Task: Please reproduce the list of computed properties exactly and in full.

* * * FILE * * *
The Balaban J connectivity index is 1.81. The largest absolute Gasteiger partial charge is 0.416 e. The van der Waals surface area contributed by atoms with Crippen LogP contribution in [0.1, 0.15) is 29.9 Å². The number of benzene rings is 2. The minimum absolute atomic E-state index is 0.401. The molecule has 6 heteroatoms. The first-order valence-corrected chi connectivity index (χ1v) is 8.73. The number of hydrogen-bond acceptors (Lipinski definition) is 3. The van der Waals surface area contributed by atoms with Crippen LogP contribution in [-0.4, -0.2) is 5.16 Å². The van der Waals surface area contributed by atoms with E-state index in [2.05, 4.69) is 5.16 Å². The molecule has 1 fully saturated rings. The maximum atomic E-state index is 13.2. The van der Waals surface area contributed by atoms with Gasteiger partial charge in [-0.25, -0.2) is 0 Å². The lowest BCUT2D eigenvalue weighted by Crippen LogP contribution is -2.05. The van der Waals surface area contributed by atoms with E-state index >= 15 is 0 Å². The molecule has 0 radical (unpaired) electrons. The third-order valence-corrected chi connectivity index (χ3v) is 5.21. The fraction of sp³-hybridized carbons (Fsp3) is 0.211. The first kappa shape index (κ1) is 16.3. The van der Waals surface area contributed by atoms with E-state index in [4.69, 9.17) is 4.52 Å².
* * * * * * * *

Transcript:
The Balaban J connectivity index is 1.81. The largest absolute Gasteiger partial charge is 0.416 e. The van der Waals surface area contributed by atoms with Crippen LogP contribution in [0.1, 0.15) is 29.9 Å². The number of benzene rings is 2. The minimum absolute atomic E-state index is 0.401. The molecule has 6 heteroatoms. The first-order valence-corrected chi connectivity index (χ1v) is 8.73. The number of hydrogen-bond acceptors (Lipinski definition) is 3. The van der Waals surface area contributed by atoms with Crippen LogP contribution in [-0.4, -0.2) is 5.16 Å². The van der Waals surface area contributed by atoms with E-state index in [2.05, 4.69) is 5.16 Å². The molecule has 1 fully saturated rings. The maximum atomic E-state index is 13.2. The van der Waals surface area contributed by atoms with Gasteiger partial charge in [-0.25, -0.2) is 0 Å². The lowest BCUT2D eigenvalue weighted by Crippen LogP contribution is -2.05. The van der Waals surface area contributed by atoms with E-state index >= 15 is 0 Å². The molecule has 0 radical (unpaired) electrons. The third-order valence-corrected chi connectivity index (χ3v) is 5.21. The fraction of sp³-hybridized carbons (Fsp3) is 0.211. The first kappa shape index (κ1) is 16.3. The van der Waals surface area contributed by atoms with E-state index in [4.69, 9.17) is 4.52 Å².